Thus Berbizier encapsulates the eternal French dilemma, the impossibility of consistently blending the romantic and realist strands of their rugby. He lived with it right through his occasionally controversial career as a player and has in the three years since he succeeded the disgraced Daniel Dubroca as coach. Now and then his hold on the job, as it sometimes was when he was France's scrum-half, has been agonisingly tenuous.
If anything prepared him for the vicissitudes to which he is now subject it was these very playing days. Right from the start he was a bone of contention. Originally a full-back or centre with the illustrious Lourdes club, he turned to scrum-half in 1981
and, to the consternation of an outraged public, was capped almost immediately to the exclusion of the popular Jerome Gallion.
The 56 appearances that ensued made Berbizier the most capped French scrum-half. But even though his first four coincided with a Grand Slam - only France's third - he was then in and out, alternating with the short-lived Jean-Pierre Elissalde and Gerald Martinez, and finally Gallion before at last making the place his own in 1985, by which time he had long since moved north to Agen.
From then until 1989, Berbizier's international career was interrupted only by a broken arm. His last cap came in the Grand Slam decider against England at Twickenham in 1991, at which point he was dropped for good at the age of 33. The French public were as scandalised by his omission from the '91 World Cup as they had been by Gallion's 10 years earlier.
Berbizier had lost the captaincy in the wake of the 1989 tour to New Zealand, during which he and other insubordinate senior players had gone in delegation to demand of Jacques Fouroux more emphasis on skill and less on brute force. Five months later thecoach exacted his revenge by excluding Berbizier from the second Test against Australia.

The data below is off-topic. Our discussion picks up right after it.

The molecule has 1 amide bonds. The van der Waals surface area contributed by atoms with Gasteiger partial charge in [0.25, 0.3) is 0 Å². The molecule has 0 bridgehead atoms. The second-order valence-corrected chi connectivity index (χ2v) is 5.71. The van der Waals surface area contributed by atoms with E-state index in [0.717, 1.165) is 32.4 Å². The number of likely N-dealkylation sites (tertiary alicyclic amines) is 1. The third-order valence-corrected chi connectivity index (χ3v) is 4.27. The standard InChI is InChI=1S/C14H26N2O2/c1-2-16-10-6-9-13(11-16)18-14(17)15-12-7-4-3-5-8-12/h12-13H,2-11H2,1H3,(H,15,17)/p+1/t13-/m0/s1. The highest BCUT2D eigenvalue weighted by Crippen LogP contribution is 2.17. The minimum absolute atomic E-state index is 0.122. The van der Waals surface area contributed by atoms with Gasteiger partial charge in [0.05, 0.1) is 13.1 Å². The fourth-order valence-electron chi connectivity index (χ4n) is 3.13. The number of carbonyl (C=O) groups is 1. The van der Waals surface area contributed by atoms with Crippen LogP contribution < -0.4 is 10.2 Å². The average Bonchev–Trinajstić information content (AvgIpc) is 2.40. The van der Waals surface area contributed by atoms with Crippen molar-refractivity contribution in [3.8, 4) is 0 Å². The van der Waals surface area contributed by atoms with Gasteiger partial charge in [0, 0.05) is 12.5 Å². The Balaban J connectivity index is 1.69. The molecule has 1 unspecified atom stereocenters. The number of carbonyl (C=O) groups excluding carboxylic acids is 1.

Berbizier himself became coach when Dubroca resigned after accosting and haranguing the referee after France's defeat by England in the 1991 World Cup quarter-final at Parc des Princes. Since then Berbizier's role in giving French rugby coherence and confidence is unquestioned.
Moreover he is approachable, eager to please, and from the start has been anxious - maybe even desperate - to establish lines of communication with the anglophone world which French rugby men have too often seen to be conspiring against them. He is a PR dream, appropriate to employment by the French ministry of education on full-time secondment to the French rugby federation. A genuinely nice guy.
That said, coming from the deep, deep south of France's great rugby region, Berbizier somehow personifies the paradoxes of the Gallic game with a cryptic aspect and a typically dense south-west accent far removed from the French we attempted to learn at school.
But in anyone's language he has learned the hard way - as scrum-half, captain and coach - to take nothing for granted; Wales beat France last season so France cannot afford to think about England this season until they have played Wales today. "Listen,"
he said, "we French are used to the cycle of victory and defeat. Whatever may have happened in New Zealand, we need this tournament to see exactly where we are in that cycle."
The criticism that has come when the cycle brings defeat - and despair, as when France had two forwards sent off against England in his first match as coach in 1992 - has made a fatalist of Pierre Berbizier. "When I was a player I used to be lucky enoughto be used to the same regime," he said sardonically.
"So I'm not surprised by the obstacles that have presented themselves. I try to bounce back even further each time by surmounting all those obstacles. I'm still here, but I know that one day a last obstacle will be fatal for me.
"The French public want their team not only to win but to ensure the spectacle. Everyone knows this is not always possible but it is something that you and your players have to be aware of: not only that they are there to be efficient, but also to give the public the right to dream."Reuse content